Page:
Leisure firm TUI Group has yet to assess the impact of rival Thomas Cook Group’s collapse on its own operations, but stresses that it is facing its own external pressures which are likely to continue into the next fiscal year.
Thomas Cook’s failure occurred on 23 September, in the final week of TUI’s 2018-19 fiscal year.
TUI Group chief Friedrich Joussen says the company is looking to support its customers who have been affected by the collapse of its competitor, offering replacement flights for TUI passengers who had been booked on flights operated by Thomas Cook Airlines.
Joussen adds that TUI is examining the short-term impact of Thomas Cook Group’s situation as the fiscal year closes.
But he states that the “challenging” market environment is “likely to persist” into 2019-20 and that, while its business model is “resilient”, TUI needs to focus on becoming more cost-competitive.
Joussen says the company is “well-positioned” to become an integrated “digital tourism platform business”, with strategic digital initiatives to expand its reach to new markets.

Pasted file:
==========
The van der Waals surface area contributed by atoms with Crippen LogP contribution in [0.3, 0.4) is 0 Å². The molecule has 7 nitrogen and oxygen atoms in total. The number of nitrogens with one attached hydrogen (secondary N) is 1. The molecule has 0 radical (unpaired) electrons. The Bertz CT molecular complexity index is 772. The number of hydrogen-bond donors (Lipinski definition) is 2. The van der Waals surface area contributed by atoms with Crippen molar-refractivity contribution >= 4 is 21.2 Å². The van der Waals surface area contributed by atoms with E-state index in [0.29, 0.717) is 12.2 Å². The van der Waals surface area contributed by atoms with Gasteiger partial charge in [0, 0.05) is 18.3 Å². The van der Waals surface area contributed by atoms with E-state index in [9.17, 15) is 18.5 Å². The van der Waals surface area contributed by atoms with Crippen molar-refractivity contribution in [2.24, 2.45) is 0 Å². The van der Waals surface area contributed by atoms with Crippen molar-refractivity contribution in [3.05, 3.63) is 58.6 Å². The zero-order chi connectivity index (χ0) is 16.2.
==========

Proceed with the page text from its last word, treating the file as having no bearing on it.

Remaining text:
The airline is citing, as Thomas Cook had, the problems of overcapacity and the uncertainty regarding the UK’s withdrawal from the European Union. But it is also having to deal with the grounding of its Boeing 737 Max fleet and the need to recruit replacement capacity over the winter season.
“We anticipate a smaller level of aircraft replacement costs to be incurred, compared with summer,” it states.
TUI says the summer period is ending “in line with expectations” – with stronger bookings and higher average prices in recent weeks – and that it expects an earnings decline of up to 26% compared with the previous full-year underlying EBITA figure of €1.18 billion.
Weaker demand “remains evident”, says the company, with around a third of the winter 2019-20 programme sold – a similar level to the previous year.